He returned to the wall, searching for further clues. There were similar plaque-like scrolls painted beneath each of the figures. The wife and mother was Hirmina. The youths, Lucius, Centix, Murix, Pellius, Martilius, and, smallest of all, Quintinius. Beneath them all, like a ribbon flapping in the breeze, a painted scroll revealed that this was the FAMILY ORLIS VERGINIX.

It must have been so nice to be part of such a family, Rook thought, to have brothers to play with; to grow up in the busy bustle of old Undertown, free from the tyranny of goblins or Guardians. His gaze lingered on the portrait of the youngest son. There was something about the dark eyes and forthright set of the jaw that seemed oddly familiar.”

~Stewart 70

“Rook remembered seeing a picture of Vox Verlix as a cloudwatcher apprentice; young, lean, and with a glint of naked ambition in his steely gaze. The bloated drunkard he had become was unrecognizable. Rook watched him with a mixture of pity and disgust as he heaved his great weight across the floor.”

~Stewart 181

Warnings: Violence/war

Recommended Age Range: 12+ (A few violent scenes that may be more suited to 14+)

Rating: 4/5

Cover Art 2 (Rook! Look out! An evil mastermind is behind you!)

What I Liked:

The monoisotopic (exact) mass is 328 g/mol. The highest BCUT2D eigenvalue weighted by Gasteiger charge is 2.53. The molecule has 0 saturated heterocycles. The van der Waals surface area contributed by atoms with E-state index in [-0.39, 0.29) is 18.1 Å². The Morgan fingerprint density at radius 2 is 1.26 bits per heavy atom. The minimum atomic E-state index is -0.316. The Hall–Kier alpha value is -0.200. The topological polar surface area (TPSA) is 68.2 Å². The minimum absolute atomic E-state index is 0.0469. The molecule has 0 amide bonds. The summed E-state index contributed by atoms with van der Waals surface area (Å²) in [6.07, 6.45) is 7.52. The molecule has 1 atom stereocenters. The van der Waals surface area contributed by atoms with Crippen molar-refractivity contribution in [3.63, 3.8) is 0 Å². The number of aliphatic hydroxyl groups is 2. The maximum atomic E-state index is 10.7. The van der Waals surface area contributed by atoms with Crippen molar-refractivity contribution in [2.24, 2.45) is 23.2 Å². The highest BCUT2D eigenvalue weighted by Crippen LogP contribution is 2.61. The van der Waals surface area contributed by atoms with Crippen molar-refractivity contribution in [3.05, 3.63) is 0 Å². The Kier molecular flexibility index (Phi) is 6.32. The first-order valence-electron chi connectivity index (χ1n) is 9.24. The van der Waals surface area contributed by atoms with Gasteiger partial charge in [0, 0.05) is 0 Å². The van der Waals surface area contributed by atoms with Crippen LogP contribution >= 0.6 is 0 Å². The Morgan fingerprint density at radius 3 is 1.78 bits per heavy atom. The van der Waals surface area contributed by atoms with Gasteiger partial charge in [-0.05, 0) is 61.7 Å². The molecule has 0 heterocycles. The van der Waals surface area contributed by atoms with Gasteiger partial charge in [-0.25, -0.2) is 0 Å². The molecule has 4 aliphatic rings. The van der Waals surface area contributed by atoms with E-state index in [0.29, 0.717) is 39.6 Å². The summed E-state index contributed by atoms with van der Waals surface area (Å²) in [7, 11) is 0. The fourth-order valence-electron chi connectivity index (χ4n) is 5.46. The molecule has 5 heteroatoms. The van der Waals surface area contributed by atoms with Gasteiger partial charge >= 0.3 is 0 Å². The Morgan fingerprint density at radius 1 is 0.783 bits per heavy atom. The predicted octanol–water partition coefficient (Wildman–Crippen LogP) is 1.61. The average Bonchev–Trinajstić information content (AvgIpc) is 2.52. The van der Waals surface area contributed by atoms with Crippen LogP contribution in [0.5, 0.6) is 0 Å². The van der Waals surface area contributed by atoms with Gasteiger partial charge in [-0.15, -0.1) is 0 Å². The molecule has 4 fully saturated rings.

Once again, this book is simply packed with action, cunning plots, devious schemes, and scary situations. It’s a thrilling ride from beginning to end and makes the reader eager to see what will happen in the third and final (of the Rook trilogy) book.

Stewart gets rid of the two main groups of antagonists in this book quite well. As gruesome and violent as their end was, the picture that Riddell drew of their fate was both chilling and spectacular. He makes it quite clear simply by facial expressions and body language that the two groups realize how hopeless their situation is. It’s the most memorable illustration in the book, in my opinion.

There’s quite a bit of foreshadowing in this book for the next one, something a reader might not notice if they haven’t read the series before. As I mentioned in my review of The Last of the Sky Pirates, this is what makes the Rook trilogy superior to the other two, in addition to the fact that it’s faster-paced (although there are still two Quint books to go, so I might change my mind).